There is much talk in the climate change movement about the need for youth leadership. At the same time, Turtle Way acknowledges the ecological wisdom of our elders. The Julian Woods community is a testament to the generation of Centre Countians who established organic farms and farmer’s markets, fought for clean water protections, innovated new forms of communal living, and created enduring spiritual and artistic networks. All Centre Countians who enjoy shopping at farmer’s market, taking a yoga class, attending art openings, buying locally brewed beer, or playing in clean creeks are the beneficiaries and inheritors of this older generation’s efforts. Turtle Way is an ongoing land-art-community experiment instigated by that generation of Centre Countians—and we aim to pass that legacy on to all who live, play, seek, and create in these valleys.
Building a structure: intergenerational nature/art school at Julian Woods—learning space, performance space, art gallery. This dream comes from John Mangan, who lived in Julian Woods for many years at his house on what he called ‘turtle lane’ and would do these theatre dinners at his house—farm-to-fork meal and performance (“creative madness”). This idea is in memory of John!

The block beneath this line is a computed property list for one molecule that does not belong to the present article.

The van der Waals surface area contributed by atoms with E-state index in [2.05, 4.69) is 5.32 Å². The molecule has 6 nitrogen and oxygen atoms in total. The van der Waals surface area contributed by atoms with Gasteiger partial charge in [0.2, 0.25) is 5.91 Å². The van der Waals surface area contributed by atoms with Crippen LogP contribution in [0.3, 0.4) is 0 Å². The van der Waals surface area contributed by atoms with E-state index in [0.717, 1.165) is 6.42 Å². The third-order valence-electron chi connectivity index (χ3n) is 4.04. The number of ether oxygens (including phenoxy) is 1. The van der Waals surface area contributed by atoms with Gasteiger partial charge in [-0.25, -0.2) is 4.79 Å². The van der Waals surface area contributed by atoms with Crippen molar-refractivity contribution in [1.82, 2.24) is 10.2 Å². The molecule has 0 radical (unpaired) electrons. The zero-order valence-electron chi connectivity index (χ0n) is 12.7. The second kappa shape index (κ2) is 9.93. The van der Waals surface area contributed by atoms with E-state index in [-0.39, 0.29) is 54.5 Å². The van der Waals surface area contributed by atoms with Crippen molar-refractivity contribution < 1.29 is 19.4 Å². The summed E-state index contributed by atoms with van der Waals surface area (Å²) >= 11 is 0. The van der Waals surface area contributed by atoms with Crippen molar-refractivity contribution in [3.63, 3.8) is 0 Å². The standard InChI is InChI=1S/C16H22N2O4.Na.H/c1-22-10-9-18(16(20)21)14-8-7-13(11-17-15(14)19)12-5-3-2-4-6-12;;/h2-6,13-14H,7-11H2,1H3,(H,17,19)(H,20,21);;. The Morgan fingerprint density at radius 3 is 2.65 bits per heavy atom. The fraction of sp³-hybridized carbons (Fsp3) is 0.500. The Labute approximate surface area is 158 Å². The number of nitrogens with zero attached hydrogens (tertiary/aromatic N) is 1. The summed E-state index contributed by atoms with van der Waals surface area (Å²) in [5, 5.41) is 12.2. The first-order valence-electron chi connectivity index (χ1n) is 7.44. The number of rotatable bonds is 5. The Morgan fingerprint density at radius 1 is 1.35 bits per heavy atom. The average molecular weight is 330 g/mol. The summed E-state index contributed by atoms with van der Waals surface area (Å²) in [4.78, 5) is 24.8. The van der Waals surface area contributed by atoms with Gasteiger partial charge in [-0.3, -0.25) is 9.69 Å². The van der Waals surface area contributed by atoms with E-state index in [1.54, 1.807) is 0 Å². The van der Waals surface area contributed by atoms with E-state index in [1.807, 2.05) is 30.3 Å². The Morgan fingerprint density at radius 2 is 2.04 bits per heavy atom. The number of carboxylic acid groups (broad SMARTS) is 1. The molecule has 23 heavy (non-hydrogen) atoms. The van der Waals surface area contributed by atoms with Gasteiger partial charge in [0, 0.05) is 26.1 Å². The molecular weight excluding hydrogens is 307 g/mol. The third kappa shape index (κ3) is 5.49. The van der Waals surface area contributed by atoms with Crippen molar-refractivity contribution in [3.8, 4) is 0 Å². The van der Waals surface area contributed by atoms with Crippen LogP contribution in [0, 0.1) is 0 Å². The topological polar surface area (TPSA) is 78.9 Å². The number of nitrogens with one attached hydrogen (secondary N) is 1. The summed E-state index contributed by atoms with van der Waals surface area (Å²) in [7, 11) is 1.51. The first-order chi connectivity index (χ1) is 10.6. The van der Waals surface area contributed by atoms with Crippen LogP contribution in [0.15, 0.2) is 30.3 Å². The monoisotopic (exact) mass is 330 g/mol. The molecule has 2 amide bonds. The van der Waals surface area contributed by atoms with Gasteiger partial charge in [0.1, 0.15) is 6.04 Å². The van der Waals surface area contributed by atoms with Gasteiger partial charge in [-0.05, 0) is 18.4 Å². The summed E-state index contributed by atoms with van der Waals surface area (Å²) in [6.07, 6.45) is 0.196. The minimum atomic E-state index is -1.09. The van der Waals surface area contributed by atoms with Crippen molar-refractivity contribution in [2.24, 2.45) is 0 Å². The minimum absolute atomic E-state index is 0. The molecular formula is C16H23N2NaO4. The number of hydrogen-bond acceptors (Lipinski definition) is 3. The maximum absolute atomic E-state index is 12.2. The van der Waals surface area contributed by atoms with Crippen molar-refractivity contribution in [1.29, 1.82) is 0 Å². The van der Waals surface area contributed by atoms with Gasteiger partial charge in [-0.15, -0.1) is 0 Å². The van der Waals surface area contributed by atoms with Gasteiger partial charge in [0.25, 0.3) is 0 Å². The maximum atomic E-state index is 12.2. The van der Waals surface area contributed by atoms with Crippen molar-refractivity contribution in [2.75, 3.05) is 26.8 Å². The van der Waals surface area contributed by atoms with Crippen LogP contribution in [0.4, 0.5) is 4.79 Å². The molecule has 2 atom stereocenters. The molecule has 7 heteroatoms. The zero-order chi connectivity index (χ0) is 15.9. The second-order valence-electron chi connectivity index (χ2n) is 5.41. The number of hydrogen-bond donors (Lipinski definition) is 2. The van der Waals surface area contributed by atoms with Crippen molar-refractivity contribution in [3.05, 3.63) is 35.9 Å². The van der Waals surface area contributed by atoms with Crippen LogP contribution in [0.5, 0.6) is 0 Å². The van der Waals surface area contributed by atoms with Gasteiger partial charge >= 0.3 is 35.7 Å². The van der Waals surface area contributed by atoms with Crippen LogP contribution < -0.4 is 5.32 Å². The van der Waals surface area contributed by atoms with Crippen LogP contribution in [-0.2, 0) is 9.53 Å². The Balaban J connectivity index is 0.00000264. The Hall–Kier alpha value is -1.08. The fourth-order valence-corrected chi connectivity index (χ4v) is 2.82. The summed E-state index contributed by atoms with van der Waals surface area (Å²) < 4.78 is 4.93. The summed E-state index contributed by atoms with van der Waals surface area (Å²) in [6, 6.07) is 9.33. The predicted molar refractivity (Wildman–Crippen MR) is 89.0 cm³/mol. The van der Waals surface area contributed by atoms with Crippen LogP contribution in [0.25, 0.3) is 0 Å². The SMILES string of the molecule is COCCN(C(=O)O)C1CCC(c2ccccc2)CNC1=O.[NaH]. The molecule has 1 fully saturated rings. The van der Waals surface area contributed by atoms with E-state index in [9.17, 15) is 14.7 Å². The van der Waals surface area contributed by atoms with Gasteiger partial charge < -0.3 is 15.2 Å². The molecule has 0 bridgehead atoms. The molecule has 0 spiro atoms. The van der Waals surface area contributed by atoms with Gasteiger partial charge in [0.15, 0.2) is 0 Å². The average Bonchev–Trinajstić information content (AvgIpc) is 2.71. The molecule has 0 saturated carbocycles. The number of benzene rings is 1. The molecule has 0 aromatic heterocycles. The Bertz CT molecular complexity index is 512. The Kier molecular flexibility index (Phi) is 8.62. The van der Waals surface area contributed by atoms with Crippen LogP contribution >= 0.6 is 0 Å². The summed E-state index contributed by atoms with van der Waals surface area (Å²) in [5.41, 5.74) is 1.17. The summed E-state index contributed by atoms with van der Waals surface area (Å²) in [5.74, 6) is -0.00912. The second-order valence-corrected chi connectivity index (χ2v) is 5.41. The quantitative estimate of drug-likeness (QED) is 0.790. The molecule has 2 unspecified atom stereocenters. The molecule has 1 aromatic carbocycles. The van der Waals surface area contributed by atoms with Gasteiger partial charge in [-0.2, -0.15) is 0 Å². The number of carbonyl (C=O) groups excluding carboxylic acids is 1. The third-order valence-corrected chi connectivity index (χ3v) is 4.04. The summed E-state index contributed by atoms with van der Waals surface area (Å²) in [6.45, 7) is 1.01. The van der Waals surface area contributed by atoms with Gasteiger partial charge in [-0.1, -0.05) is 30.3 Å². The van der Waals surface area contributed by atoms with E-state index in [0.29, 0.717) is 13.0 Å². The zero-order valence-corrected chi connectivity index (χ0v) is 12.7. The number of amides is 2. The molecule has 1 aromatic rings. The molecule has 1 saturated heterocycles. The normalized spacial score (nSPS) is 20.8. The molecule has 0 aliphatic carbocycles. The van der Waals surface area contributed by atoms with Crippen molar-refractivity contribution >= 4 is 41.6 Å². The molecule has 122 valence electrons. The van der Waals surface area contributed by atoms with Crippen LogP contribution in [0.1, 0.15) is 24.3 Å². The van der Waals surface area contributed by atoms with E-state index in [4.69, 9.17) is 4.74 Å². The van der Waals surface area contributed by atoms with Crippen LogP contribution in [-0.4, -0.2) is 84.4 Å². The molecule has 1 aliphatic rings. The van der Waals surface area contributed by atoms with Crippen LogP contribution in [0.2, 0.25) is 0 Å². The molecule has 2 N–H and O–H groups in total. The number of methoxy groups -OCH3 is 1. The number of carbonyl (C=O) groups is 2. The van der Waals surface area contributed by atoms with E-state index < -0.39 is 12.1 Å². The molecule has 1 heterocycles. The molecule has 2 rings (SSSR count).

About Deb Fisher:
I came from Philadelphia in 1994 to live at Julian Woods, an intentional community started in 1975, and I’ve been living here ever since. For all of these past two-and-a-half decades, I have run my own small flower business on the land. I grow dahlias in the wastewater treatment greenhouse which is run collectively by the Julian Woods community, and have enjoyed selling at farmer’s markets and providing flowers for events throughout the seasons. My two daughters grew up here in Julian Woods, and now my two-year-old grandson is doing the same. I’m motivated to keep this community going not only so that my grandson can have young friends (I call this initiative Friends for Finn!), but because I am passionate about passing this way of life on to younger generations.
My way of thinking about nature has changed dramatically over the past twenty years. My respect for the trees, plants, and all creatures keeps growing as I try to have less impact on their existence. My art practice takes place mostly in the plant world—in my plantings and bouquets, I try to mimic nature and to work with what is there.